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John Wick: Chapter 2 (2017)

I'll admit that I immediately dismissed the first John Wick film when it was released back in 2014.  Although I'm a big fan of Point Break (1991), Speed (1994), and The Matrix (1999), it's fair to say that Keanu Reeves' more recent releases have been pretty disappointing.  The idea of seeing a film about an ex hitman out for revenge after someone kills his dog didn't inspire me with confidence either.  However, having heard lots of positive things about the action sequences Charlotte and I grabbed the DVD ahead of the release of it's sequel and thought it was a huge amount of fun.  It's a franchise that knows exactly what it's about: thrilling action with it's excellent stuntwork from it's lead actor, and it does it really well.  Laurence Olivier he ain't, but Reeves is a brilliant physical actor who throws himself in to a role (often literally), and this is a film that plays to those strengths.  Thankfully Chapter 2 is more of the same, so the inevitable third can't come soon enough.
John Wick: Chapter 2 lionsgate john wick john wick 2
Chad Stahelski, Keanu Reeves and the thrilling gun fu action sequences are all back, and this time there's something of a plot too.  Don't get me wrong, if I had a dog as cute as that, and Russian gangsters killed it and stole my vintage Ford Mustang I'd be pretty upset too.  Unluckily for them, the first film tells the story of them doing that to a widely feared ex hitman: John Wick.  In it's sequel Wick is forced to go on the run after a bounty is placed on his head and there were a lot of things that reminded me of The Raid 2.  While Gareth Evans' The Raid (2011) plot was an excuse for multiple breathtaking martial arts sequences, it's follow up added in a compelling story about corrupt police officials and a criminal underworld.  Sound familiar?  John Wick: Chapter 2 delves deeper in to the underground world of hitmen and gangsters that the first film touched on, and this was a theme I really enjoyed.  There are rules and laws which these people live by, they have their own currency, inhabit every organisation and are walk right alongside us.  When a text goes round to inform this network that there's a reward to whoever kills Wick's it's unnerving how many apparently normal civilians answer their phone.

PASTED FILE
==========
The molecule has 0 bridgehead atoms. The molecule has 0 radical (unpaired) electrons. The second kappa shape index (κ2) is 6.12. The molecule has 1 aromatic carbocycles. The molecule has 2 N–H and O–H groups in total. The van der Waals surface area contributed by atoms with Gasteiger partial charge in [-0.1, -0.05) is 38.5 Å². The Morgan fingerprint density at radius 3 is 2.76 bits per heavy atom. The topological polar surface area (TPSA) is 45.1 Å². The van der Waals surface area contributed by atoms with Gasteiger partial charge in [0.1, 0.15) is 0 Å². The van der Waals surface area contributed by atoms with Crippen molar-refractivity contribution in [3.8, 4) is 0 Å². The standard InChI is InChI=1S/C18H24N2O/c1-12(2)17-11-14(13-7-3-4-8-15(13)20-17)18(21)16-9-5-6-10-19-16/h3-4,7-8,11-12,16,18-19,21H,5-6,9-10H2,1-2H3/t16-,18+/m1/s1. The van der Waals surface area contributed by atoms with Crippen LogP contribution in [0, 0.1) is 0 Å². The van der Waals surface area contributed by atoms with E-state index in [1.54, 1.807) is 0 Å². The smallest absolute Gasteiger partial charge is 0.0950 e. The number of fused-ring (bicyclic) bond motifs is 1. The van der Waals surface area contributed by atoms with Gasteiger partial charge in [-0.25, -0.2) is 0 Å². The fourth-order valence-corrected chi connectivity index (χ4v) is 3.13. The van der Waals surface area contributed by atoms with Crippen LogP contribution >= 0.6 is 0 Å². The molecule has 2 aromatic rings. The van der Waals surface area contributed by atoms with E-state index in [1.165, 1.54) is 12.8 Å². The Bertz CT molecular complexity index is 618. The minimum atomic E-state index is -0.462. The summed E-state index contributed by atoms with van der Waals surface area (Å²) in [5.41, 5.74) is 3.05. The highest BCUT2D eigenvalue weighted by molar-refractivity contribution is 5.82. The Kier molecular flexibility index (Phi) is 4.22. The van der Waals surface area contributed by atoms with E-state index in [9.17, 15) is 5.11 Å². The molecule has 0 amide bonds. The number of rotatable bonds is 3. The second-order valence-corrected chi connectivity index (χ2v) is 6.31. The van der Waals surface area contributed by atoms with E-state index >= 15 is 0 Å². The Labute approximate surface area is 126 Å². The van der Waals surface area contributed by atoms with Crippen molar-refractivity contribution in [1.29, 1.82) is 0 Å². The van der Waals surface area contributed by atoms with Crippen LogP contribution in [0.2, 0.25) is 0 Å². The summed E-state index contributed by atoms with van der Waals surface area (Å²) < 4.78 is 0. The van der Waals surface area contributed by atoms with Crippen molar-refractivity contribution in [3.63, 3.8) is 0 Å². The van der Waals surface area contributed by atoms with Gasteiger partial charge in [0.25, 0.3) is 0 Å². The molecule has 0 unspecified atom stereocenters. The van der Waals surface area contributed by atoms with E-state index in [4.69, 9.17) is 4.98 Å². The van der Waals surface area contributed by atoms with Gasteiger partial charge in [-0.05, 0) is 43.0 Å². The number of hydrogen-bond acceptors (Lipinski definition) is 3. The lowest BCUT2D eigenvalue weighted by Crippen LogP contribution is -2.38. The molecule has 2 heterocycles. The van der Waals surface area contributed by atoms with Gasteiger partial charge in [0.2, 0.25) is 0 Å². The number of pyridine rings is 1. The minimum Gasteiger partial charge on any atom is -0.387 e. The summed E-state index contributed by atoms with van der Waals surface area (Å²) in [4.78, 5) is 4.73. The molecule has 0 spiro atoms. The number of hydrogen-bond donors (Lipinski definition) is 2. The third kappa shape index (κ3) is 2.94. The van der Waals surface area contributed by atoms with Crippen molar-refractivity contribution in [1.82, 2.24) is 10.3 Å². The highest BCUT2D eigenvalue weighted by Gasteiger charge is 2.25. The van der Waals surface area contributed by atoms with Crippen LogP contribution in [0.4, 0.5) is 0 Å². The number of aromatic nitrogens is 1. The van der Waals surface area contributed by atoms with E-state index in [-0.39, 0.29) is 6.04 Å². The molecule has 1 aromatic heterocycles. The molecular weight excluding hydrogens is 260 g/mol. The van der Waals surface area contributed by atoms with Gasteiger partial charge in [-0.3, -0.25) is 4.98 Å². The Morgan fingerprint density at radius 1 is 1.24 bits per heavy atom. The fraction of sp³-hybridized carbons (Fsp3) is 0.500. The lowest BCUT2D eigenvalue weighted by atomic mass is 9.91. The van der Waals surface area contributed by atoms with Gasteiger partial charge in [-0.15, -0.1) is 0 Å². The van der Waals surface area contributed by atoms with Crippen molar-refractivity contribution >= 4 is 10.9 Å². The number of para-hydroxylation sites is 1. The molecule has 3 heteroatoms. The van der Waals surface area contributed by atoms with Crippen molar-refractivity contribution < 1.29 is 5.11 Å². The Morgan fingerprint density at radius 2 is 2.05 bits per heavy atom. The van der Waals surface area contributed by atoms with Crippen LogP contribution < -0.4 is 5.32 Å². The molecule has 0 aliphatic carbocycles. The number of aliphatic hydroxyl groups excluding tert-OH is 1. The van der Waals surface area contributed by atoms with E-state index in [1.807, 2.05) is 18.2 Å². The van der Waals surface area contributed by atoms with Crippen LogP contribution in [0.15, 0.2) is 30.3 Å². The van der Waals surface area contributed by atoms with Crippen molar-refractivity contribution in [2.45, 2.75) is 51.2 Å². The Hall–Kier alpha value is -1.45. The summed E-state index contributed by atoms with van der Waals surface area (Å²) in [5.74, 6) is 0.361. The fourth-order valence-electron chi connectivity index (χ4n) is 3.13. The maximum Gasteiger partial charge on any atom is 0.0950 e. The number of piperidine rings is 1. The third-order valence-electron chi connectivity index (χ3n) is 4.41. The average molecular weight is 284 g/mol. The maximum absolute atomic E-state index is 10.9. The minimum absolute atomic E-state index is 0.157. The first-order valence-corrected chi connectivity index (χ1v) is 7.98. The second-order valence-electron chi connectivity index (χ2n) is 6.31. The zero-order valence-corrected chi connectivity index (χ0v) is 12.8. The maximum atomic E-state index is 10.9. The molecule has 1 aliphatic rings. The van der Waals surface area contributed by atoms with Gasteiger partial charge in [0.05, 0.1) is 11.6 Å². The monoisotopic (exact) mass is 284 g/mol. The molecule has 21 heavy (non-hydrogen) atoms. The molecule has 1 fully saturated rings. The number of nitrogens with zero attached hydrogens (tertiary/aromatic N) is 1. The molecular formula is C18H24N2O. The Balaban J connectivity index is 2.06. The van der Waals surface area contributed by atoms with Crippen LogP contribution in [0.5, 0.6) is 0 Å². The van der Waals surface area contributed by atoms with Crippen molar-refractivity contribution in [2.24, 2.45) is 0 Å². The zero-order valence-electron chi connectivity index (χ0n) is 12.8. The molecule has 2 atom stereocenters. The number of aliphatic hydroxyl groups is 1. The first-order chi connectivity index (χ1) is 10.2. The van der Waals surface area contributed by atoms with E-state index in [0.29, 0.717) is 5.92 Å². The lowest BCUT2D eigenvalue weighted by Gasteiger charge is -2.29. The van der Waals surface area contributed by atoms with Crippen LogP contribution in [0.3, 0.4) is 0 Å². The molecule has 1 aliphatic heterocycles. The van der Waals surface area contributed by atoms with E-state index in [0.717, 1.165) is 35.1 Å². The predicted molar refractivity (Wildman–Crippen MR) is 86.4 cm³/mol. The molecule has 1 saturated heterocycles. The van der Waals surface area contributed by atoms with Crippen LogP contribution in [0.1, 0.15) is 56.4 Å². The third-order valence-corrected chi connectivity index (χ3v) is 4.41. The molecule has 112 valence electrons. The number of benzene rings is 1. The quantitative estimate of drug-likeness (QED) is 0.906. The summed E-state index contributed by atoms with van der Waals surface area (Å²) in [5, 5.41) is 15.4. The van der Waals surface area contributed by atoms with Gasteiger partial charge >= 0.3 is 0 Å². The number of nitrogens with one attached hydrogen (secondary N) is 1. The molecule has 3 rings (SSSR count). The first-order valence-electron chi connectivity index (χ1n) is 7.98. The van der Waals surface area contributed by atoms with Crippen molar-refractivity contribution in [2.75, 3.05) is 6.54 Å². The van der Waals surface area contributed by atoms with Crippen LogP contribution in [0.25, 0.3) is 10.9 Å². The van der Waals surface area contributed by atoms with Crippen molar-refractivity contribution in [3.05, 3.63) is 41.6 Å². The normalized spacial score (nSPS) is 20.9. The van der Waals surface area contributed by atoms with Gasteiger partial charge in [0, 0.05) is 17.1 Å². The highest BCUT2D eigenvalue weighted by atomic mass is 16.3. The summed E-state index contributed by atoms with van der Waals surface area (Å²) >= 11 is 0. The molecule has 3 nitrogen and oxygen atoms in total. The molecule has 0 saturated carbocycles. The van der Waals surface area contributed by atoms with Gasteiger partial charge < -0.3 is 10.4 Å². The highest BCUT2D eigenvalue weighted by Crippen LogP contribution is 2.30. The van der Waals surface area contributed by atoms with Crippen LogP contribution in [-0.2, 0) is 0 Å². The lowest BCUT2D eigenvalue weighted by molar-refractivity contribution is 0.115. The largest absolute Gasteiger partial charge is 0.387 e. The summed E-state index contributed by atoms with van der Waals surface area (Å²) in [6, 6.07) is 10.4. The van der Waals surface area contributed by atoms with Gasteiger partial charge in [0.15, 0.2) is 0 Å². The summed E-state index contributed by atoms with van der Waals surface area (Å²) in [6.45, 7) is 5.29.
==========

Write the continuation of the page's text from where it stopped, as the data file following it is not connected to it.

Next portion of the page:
Everyone that enjoyed the first John Wick film will have had a minimum expectation for more of the same with it's follow up.  Thankfully the quality of the choreography is absolutely superb again (even if there are so many head shots it often feels like Reeves is playing a shoot-em up game on easy mode), and thankfully the inclusion of a more well rounded story and character motivation hasn't diluted that.  The action is absolutely breathtaking, and shot so as to show off that more often than not, it's the leading man that is doing much of it himself.  As Chris Stuckmann highlights in his video on the subject, there is a pandemic within action films where their creators cheat it's audience with confusing jump cuts that rely on your imagination to fill in the gaps... *cough* Taken *cough*:

The John Wick and The Raid series' are the antithesis to that problem.  Chapter 2 opens with a Buster Keaton film (the daddy of physical acting and stuntwork) being projected on a building wall, and it's that legacy in cinematic action that they're proud to continue.  Both John Wick films go out of their way to make a point that Reeves is the one landing the punches and making the head shots with long, continuous shots.  There was one shot in particular where Wick carries out a screeching handbrake turn round a tight bend.  As the driver's door has already come clean off (naturally), it is undeniably Keanu Reeves behind the wheel and that makes for a much for thrilling ride as an audience.  As well as the use of those long shots of hitmen beating the crap out of each other, there's some stunning cinematography to admire at the same time. Lighting and symmetrical shots that wouldn't look out of place in a Wes Anderson movie make this a great looking film.  The pinnacle of that from both films was Chapter 2's shootout finale in a museum of mirrors.  They make the most of the wall to wall mirror maze in the choreography and aesthetics in a scene that reminded me of The Man With The Golden Gun's (1974) finale, but turned up to 11.
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Having had quite a lot of denser Oscar nominated films to work through these last few weeks, we were looking forward to an easier, if no less entertaining, watch and John Wick: Chapter 2 certainly did just that. My knowledge of gun fu goes as far as having seen John Woo's MI:2 (2000), and Face/Off (1997), but to me it's a style rarely seen, and a refreshing change. John Wick is a bit of a throw away popcorn movie that's a lot of fun while you're in it (for some reason I can't stop thinking it would make a brilliant movie to have on in the background of a house party). It's nothing more than that but then it isn't trying to be. It ticks all of the boxes asked of it, and then some with its originality, and I can't wait to see the inevitable third chapter.


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